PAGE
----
July 26, 2013

Roncalli graduate experiences Catholic radio—Uganda style

In this Jan. 20 photo, Alexandra “Alex” Servie is greeted by children at a Radio Pacis event in a village near Arua, Uganda. (Submitted photo)

In this Jan. 20 photo, Alexandra “Alex” Servie is greeted by children at a Radio Pacis event in a village near Arua, Uganda. (Submitted photo)

By Natalie Hoefer

Dancers going up the aisle during hymns sung to the beat of drums. Shrill cries ringing out in joy.

It was not what Alexandra “Alex” Servie was used to when attending Mass.

But it proved to be just another one of the striking differences between life in the United States and life in Uganda.

Servie spent five months in the African country working at a Catholic radio station in the northwestern city of Arua.

“It was very different in every way. There was no way to know what I was getting into,” says the 2012 Roncalli High School graduate and member of St. Jude Parish in Indianapolis.

From experiencing the role of Catholic radio in a region with few other forms of communication, to learning of mob justice and carnivorous ants, Servie reflects on her unique experience.

Gaining global experience

Not sure what she wanted to major in after graduating from high school, Servie took a year off before enrolling in college to travel and gain experience in different areas of interest.

Last fall, she spent two months in Uruguay taking Spanish and art classes while interning for a fashion designer and an event planner.

That experience was followed by two months in Argentina volunteering for a non-governmental organization that focused on sustainable development.

Servie spent early January through early May working at a Catholic radio station in Uganda. That opportunity came through Servie’s aunt, Sherry Meyer.

Meyer is a volunteer missionary from the Archdiocese of Indianapolis. She has been working for the Diocese of Arua in Uganda for 22 years.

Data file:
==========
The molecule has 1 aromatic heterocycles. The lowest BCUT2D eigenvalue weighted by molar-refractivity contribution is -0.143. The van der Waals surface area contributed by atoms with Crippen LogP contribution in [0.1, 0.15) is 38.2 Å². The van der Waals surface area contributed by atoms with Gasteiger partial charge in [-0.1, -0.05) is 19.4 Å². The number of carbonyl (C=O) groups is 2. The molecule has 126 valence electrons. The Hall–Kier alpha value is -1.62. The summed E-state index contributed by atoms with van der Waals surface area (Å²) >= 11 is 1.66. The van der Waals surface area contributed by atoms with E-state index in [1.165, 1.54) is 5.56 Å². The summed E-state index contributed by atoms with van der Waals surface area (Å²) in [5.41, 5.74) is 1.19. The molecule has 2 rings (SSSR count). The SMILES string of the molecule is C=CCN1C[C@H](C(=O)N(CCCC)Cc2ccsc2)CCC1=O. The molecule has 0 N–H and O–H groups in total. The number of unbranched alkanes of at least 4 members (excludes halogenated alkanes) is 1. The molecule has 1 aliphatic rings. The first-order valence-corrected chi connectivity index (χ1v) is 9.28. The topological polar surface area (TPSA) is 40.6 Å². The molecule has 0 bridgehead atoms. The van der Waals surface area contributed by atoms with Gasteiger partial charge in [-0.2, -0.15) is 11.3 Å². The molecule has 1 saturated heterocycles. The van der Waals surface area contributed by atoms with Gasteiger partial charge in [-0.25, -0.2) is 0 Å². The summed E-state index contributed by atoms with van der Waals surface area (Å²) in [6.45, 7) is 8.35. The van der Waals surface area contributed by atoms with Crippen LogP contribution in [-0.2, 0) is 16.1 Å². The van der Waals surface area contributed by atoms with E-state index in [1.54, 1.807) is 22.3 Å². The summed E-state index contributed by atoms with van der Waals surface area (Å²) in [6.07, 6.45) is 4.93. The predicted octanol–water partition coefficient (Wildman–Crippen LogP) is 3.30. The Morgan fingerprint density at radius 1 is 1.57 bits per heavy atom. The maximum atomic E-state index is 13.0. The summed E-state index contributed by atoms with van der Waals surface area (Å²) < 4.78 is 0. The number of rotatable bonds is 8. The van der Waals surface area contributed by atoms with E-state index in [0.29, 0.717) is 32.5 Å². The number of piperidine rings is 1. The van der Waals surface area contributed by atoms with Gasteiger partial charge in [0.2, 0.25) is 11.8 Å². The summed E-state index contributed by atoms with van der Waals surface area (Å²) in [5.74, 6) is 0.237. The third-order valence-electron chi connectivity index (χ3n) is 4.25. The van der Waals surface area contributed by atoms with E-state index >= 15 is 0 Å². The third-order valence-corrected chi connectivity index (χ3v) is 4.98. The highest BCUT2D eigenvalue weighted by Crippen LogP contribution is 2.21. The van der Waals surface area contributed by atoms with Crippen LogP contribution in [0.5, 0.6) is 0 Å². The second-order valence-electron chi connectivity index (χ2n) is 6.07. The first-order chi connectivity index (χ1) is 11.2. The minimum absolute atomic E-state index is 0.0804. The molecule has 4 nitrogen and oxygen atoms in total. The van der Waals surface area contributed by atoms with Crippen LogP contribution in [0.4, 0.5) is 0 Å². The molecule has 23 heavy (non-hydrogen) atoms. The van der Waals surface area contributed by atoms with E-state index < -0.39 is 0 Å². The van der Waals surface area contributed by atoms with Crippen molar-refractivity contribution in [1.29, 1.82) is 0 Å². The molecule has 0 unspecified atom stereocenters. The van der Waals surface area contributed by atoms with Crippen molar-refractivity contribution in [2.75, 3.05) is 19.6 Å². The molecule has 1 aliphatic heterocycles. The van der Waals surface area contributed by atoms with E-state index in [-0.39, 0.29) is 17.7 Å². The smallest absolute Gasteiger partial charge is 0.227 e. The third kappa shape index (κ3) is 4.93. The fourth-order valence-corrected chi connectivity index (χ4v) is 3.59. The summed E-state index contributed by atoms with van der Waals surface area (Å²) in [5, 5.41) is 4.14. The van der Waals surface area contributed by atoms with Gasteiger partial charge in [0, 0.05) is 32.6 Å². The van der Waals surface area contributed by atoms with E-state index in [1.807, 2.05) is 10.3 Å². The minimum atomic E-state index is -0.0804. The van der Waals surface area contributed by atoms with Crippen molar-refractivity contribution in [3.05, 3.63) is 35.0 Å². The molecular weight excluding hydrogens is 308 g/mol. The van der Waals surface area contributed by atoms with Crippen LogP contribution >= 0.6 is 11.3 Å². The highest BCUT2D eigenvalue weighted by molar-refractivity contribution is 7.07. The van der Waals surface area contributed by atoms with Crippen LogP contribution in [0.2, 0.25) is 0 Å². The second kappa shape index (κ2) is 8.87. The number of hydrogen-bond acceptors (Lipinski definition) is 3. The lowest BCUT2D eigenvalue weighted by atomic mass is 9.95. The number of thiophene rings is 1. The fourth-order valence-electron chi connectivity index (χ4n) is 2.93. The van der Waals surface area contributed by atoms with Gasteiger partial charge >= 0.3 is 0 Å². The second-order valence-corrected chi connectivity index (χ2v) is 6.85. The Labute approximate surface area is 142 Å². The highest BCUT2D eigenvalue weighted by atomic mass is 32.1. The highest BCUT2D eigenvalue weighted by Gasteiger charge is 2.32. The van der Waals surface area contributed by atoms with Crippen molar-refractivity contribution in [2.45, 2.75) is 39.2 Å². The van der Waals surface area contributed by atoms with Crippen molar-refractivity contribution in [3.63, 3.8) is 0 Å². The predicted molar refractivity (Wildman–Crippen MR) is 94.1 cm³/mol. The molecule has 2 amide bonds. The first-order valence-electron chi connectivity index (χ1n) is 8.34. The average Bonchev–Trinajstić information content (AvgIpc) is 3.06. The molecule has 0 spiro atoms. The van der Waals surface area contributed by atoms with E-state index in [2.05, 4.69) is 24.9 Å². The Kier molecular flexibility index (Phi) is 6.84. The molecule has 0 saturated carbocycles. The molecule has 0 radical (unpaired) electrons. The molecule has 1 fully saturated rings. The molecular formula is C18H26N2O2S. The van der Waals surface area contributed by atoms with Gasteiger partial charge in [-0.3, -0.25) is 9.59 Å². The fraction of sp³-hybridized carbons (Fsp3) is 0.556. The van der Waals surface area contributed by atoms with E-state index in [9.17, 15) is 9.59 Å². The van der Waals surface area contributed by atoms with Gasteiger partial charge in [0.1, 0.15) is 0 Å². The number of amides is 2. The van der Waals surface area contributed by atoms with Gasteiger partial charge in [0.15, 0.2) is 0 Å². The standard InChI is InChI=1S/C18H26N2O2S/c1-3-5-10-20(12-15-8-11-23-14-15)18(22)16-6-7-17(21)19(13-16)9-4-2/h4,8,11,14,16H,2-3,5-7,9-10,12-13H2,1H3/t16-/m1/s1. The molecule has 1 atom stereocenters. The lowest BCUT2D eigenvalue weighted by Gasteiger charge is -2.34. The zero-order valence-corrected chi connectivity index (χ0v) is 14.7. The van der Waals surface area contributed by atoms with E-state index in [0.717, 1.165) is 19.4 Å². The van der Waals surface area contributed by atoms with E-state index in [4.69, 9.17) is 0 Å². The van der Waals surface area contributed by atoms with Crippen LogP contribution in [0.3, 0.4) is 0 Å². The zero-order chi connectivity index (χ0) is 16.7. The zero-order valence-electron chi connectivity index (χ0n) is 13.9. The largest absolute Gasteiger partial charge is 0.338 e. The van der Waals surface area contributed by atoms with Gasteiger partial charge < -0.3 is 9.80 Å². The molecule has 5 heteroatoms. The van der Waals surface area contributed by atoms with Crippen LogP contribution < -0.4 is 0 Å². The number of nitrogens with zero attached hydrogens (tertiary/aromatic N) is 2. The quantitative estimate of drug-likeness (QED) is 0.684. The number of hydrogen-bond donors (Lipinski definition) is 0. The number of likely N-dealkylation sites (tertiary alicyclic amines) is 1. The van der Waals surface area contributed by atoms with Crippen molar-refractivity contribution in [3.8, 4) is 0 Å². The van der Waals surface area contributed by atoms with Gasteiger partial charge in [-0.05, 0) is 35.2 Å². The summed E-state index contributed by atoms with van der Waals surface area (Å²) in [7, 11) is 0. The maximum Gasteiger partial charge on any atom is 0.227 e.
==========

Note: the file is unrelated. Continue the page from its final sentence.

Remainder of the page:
She and a Comboni priest started the station in October of 2004, operating on three frequencies to target different regions and languages.

‘Not entertainment radio’

“It’s called Radio Pacis [Radio Peace],” Meyer explains. “Our goal is to announce the Good News of Jesus but in a holistic way. So some programs are developmental for health issues, educational issues, family relations, working for unity, healing of divisions. We start every morning with the rosary. I run a call-in program for people to call in with questions. We do special programming for all major feasts, Christmas and Holy Week.

“We are not entertainment radio. We provide information. News is a huge part of what we do. We broadcast news bulletins in local languages. We’re considered the news leader in this area. There are no newspapers, but most don’t read anyway,” Meyer says. “Nobody has TV or internet. Before [the station started], the only news they got was as far as they could walk.”

Servie worked in the newsroom as a journalist. She conducted interviews, wrote stories and voiced them on the radio.

“I focused on more international issues and then interviewed local people on the topic,” says Servie. “There’s a lot of education that goes on with radio. The newsroom would play things from CNN, Al Jazeera [international Arabic news service] and the BBC [British Broadcasting Corporation] when the stories were relevant to Uganda. We played the new pope’s speech and news from Vatican Radio.”